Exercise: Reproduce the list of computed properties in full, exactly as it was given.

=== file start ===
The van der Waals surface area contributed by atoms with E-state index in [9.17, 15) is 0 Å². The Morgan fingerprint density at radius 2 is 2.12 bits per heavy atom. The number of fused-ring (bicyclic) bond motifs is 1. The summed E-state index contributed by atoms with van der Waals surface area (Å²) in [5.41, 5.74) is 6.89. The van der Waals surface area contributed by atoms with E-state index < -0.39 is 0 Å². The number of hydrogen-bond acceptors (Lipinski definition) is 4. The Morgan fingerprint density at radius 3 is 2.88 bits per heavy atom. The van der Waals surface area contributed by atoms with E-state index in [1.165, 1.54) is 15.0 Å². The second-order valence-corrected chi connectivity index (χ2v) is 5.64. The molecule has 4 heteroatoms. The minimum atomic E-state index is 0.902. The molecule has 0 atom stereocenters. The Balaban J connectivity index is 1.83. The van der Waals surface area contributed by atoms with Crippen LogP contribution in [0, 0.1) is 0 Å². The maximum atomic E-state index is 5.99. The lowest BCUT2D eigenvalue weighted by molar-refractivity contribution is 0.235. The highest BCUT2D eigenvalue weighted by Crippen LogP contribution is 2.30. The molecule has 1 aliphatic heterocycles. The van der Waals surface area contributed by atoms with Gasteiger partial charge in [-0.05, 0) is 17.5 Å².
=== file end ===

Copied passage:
The van der Waals surface area contributed by atoms with E-state index in [9.17, 15) is 0 Å². The Morgan fingerprint density at radius 2 is 2.12 bits per heavy atom. The number of fused-ring (bicyclic) bond motifs is 1. The summed E-state index contributed by atoms with van der Waals surface area (Å²) in [5.41, 5.74) is 6.89. The van der Waals surface area contributed by atoms with E-state index < -0.39 is 0 Å². The number of hydrogen-bond acceptors (Lipinski definition) is 4. The Morgan fingerprint density at radius 3 is 2.88 bits per heavy atom. The van der Waals surface area contributed by atoms with E-state index in [1.165, 1.54) is 15.0 Å². The second-order valence-corrected chi connectivity index (χ2v) is 5.64. The molecule has 4 heteroatoms. The minimum atomic E-state index is 0.902. The molecule has 0 atom stereocenters. The Balaban J connectivity index is 1.83. The van der Waals surface area contributed by atoms with Crippen LogP contribution in [0, 0.1) is 0 Å². The maximum atomic E-state index is 5.99. The lowest BCUT2D eigenvalue weighted by molar-refractivity contribution is 0.235. The highest BCUT2D eigenvalue weighted by Crippen LogP contribution is 2.30. The molecule has 1 aliphatic heterocycles. The van der Waals surface area contributed by atoms with Gasteiger partial charge in [-0.05, 0) is 17.5 Å².